Top 5 Best Internal Solid State Drives
The storage drive of your computer or laptop is not only a place to store files, it’s essentially the engine of the system where information is read and transferred. The cheaper and older technology of hard disk drives are slow and have short lifespans, while modern solid state drives are the complete opposite. Here are our 5 best internal solid state drives to speed up your laptop (take a look at our best external solid state drives here).
|Compatibility||Windows / MAC||Windows / MAC||Windows / MAC||Windows / MAC||Windows / MAC|
|Capacity||275GB / 525GB / 750GB / 1TB / 2TB||120GB / 250GB / 500GB / 1TB / 4TB||120GB / 240GB / 480GB / 960GB||250GB / 500GB / 1TB||120GB / 240GB / 480GB / 960GB|
|Sequential Read/Write Speed||530/510 MB/s||520/540 MB/s||530/400-445 MB/s||545/525 MB/s||550/350-500MB/s|
|Random Read/Write Speed||92K/83K||N/A||N/A||N/A||Up to 90k & 15-50k IOPS|
|Software||Crucial Storage Executive||None||SanDisk SSD Dashboard||None||Acronis Data Migration|
|Warranty||3 years||5 years||3 years||3 years||3 years|
|Price||**CHECK PRICE**||**CHECK PRICE**||**CHECK PRICE**||**CHECK PRICE**||**CHECK PRICE**|
Until recently, computer buyers had little choice when specifying storage devices for new PCs. An ultra-portable laptop would have a solid-state drive (SSD) as its primary drive, whereas desktop workstations and larger portables came with characteristic hard disk drives (HDD).
SSDs work well if speed, ruggedness and noise are important factors. Lower pricing, higher capacity and wider availability continue to make the best internal solid state drive choices increasingly attractive.
Important Features | Best Internal Solid State Drive
Functionally, an SSD does everything a hard drive does except that data gets stored on flash memory chips instead of a rotating disk. These integrated circuits may be a permanent fixture on the system motherboard, on a PCI Express (PCIe) card, or in a casing that is configured to fit the drive slot on a desktop or laptop PC.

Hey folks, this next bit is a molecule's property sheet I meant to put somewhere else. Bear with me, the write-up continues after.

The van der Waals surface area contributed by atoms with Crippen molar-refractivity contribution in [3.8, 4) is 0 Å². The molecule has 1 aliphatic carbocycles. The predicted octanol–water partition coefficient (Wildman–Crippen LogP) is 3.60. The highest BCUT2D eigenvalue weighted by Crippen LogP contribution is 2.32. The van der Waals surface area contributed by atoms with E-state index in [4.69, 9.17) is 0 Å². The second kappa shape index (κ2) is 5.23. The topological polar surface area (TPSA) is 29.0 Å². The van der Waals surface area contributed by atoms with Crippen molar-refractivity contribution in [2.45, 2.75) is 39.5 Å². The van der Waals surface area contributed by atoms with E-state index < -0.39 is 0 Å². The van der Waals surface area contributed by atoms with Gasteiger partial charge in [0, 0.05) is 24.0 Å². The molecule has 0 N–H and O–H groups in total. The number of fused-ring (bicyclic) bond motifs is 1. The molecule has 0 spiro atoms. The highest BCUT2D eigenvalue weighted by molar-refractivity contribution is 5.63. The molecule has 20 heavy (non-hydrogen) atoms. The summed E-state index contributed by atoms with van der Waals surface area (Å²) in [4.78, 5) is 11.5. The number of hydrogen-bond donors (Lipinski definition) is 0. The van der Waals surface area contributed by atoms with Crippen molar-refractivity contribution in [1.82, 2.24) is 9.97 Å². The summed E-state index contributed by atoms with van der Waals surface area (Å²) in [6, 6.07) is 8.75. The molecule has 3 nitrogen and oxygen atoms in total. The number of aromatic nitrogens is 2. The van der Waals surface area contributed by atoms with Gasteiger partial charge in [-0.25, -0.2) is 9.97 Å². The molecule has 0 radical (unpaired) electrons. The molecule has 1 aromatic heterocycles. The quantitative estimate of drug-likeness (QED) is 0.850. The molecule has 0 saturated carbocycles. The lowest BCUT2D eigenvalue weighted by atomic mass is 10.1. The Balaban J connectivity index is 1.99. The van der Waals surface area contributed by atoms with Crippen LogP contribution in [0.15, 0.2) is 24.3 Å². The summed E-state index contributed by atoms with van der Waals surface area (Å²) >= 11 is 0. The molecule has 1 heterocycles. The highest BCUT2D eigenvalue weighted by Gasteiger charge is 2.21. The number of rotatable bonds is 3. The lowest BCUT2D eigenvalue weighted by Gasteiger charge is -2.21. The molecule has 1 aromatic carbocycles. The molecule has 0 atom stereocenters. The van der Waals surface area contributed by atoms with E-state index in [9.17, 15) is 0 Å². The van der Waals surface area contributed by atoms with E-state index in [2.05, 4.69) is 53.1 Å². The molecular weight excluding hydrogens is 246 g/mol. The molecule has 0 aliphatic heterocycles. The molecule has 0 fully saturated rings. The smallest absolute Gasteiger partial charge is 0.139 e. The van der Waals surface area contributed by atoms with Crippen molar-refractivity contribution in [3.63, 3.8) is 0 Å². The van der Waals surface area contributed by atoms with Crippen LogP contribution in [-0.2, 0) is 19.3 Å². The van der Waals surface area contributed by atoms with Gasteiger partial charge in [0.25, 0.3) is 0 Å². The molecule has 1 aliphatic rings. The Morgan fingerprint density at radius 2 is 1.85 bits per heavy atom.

Compatibility – Suitable for a wide range of computers (do check Windows or Apple Mac version compatibility), SSDs are commonly available in 2.5-inch laptop drive-sized boxes. However, this is mainly due to historical reasons and simple convenience. As laptops and tablets become even slimmer, the newer M.2 size specification (see below) looks set to become more prevalent. Some older motherboards and laptops may not support the new NVMe transfer protocol, introduced to increase SSD performance. If the hardware is more than two years old, it is worth double-checking. In some cases, an update may resolve the issue and provide the required device support.
Capacity – 120GB drives currently retail at around the $70 price point. SSDs with capacities of 250GB and 500GB are relatively inexpensive, while even 1TB models might be economically justifiable to larger data users and businesses.
Interface – SATA (Serial Advanced Technology Attachment) hard disks use serial data transfer, unlike Integrated Drive Electronics (IDE) hard drives that employ parallel signalling. SATA SSDs are more common and cheaper, but their transfer limit of 500-600 Mbps (SATA III standard) means they are the slowest type. Conversely, NVMe (Non-volatile Memory Express) SSDs require a PCIe (PCI Express) slot but offer dizzying 3000 MB/s (or higher) transfer speeds. M.2 is a physical format definition that can refer to either a smaller SATA drive or a PCIe type but fitted to a smaller M.2 slot and often found on ultra-thin laptops.